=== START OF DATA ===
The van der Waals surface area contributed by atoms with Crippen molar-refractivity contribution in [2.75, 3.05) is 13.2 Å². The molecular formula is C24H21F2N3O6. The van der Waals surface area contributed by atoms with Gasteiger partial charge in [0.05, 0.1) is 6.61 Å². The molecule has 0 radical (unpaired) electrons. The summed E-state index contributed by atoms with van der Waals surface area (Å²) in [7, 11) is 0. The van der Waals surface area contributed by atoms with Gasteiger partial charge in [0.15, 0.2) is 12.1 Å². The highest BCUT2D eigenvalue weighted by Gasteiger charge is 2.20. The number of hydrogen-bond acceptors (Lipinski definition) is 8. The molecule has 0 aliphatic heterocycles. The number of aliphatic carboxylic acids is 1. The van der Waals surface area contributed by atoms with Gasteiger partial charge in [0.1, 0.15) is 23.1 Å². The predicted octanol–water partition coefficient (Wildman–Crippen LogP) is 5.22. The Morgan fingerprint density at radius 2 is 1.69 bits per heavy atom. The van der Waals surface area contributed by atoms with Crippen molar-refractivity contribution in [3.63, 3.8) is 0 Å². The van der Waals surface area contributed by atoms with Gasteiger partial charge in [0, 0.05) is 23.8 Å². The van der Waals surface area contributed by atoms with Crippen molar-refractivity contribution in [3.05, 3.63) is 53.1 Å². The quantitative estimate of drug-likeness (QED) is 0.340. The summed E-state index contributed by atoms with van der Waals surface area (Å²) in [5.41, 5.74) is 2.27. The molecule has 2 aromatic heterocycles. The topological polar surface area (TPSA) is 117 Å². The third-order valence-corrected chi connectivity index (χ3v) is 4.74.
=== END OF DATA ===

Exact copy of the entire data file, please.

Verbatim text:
The van der Waals surface area contributed by atoms with Crippen molar-refractivity contribution in [2.75, 3.05) is 13.2 Å². The molecular formula is C24H21F2N3O6. The van der Waals surface area contributed by atoms with Gasteiger partial charge in [0.05, 0.1) is 6.61 Å². The molecule has 0 radical (unpaired) electrons. The summed E-state index contributed by atoms with van der Waals surface area (Å²) in [7, 11) is 0. The van der Waals surface area contributed by atoms with Gasteiger partial charge in [0.15, 0.2) is 12.1 Å². The highest BCUT2D eigenvalue weighted by Gasteiger charge is 2.20. The number of hydrogen-bond acceptors (Lipinski definition) is 8. The molecule has 0 aliphatic heterocycles. The number of aliphatic carboxylic acids is 1. The van der Waals surface area contributed by atoms with Gasteiger partial charge in [0.1, 0.15) is 23.1 Å². The predicted octanol–water partition coefficient (Wildman–Crippen LogP) is 5.22. The Morgan fingerprint density at radius 2 is 1.69 bits per heavy atom. The van der Waals surface area contributed by atoms with Crippen molar-refractivity contribution in [3.63, 3.8) is 0 Å². The van der Waals surface area contributed by atoms with Gasteiger partial charge in [0, 0.05) is 23.8 Å². The van der Waals surface area contributed by atoms with Crippen molar-refractivity contribution in [3.05, 3.63) is 53.1 Å². The quantitative estimate of drug-likeness (QED) is 0.340. The summed E-state index contributed by atoms with van der Waals surface area (Å²) in [5.41, 5.74) is 2.27. The molecule has 2 aromatic heterocycles. The topological polar surface area (TPSA) is 117 Å². The third-order valence-corrected chi connectivity index (χ3v) is 4.74.